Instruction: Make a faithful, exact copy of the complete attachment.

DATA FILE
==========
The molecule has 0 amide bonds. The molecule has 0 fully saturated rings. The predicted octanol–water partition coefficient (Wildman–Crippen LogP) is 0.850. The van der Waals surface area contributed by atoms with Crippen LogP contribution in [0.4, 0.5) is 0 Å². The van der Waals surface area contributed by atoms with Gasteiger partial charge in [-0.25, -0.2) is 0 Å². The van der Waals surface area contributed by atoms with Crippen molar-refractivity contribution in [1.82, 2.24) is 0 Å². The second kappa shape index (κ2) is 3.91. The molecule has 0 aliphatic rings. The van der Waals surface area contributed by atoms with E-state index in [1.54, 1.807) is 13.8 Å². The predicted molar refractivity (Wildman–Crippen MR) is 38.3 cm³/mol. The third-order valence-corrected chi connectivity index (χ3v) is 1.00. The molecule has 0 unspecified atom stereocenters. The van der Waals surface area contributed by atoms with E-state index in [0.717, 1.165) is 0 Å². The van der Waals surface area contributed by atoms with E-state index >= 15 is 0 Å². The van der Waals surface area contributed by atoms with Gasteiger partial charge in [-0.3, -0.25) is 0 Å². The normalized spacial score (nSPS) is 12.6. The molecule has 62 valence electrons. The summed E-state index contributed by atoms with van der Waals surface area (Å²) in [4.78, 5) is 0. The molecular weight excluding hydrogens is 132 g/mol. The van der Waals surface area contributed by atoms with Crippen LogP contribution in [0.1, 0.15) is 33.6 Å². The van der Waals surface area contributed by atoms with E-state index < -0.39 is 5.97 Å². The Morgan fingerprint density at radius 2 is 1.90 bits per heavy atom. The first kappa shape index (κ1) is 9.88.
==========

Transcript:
The molecule has 0 amide bonds. The molecule has 0 fully saturated rings. The predicted octanol–water partition coefficient (Wildman–Crippen LogP) is 0.850. The van der Waals surface area contributed by atoms with Crippen LogP contribution in [0.4, 0.5) is 0 Å². The van der Waals surface area contributed by atoms with Gasteiger partial charge in [-0.25, -0.2) is 0 Å². The van der Waals surface area contributed by atoms with Crippen molar-refractivity contribution in [1.82, 2.24) is 0 Å². The second kappa shape index (κ2) is 3.91. The molecule has 0 aliphatic rings. The van der Waals surface area contributed by atoms with E-state index in [1.54, 1.807) is 13.8 Å². The predicted molar refractivity (Wildman–Crippen MR) is 38.3 cm³/mol. The third-order valence-corrected chi connectivity index (χ3v) is 1.00. The molecule has 0 unspecified atom stereocenters. The van der Waals surface area contributed by atoms with E-state index in [0.717, 1.165) is 0 Å². The van der Waals surface area contributed by atoms with E-state index >= 15 is 0 Å². The van der Waals surface area contributed by atoms with Gasteiger partial charge in [-0.3, -0.25) is 0 Å². The normalized spacial score (nSPS) is 12.6. The molecule has 62 valence electrons. The summed E-state index contributed by atoms with van der Waals surface area (Å²) in [4.78, 5) is 0. The molecular weight excluding hydrogens is 132 g/mol. The van der Waals surface area contributed by atoms with Crippen LogP contribution in [0.1, 0.15) is 33.6 Å². The van der Waals surface area contributed by atoms with E-state index < -0.39 is 5.97 Å². The Morgan fingerprint density at radius 2 is 1.90 bits per heavy atom. The first kappa shape index (κ1) is 9.88.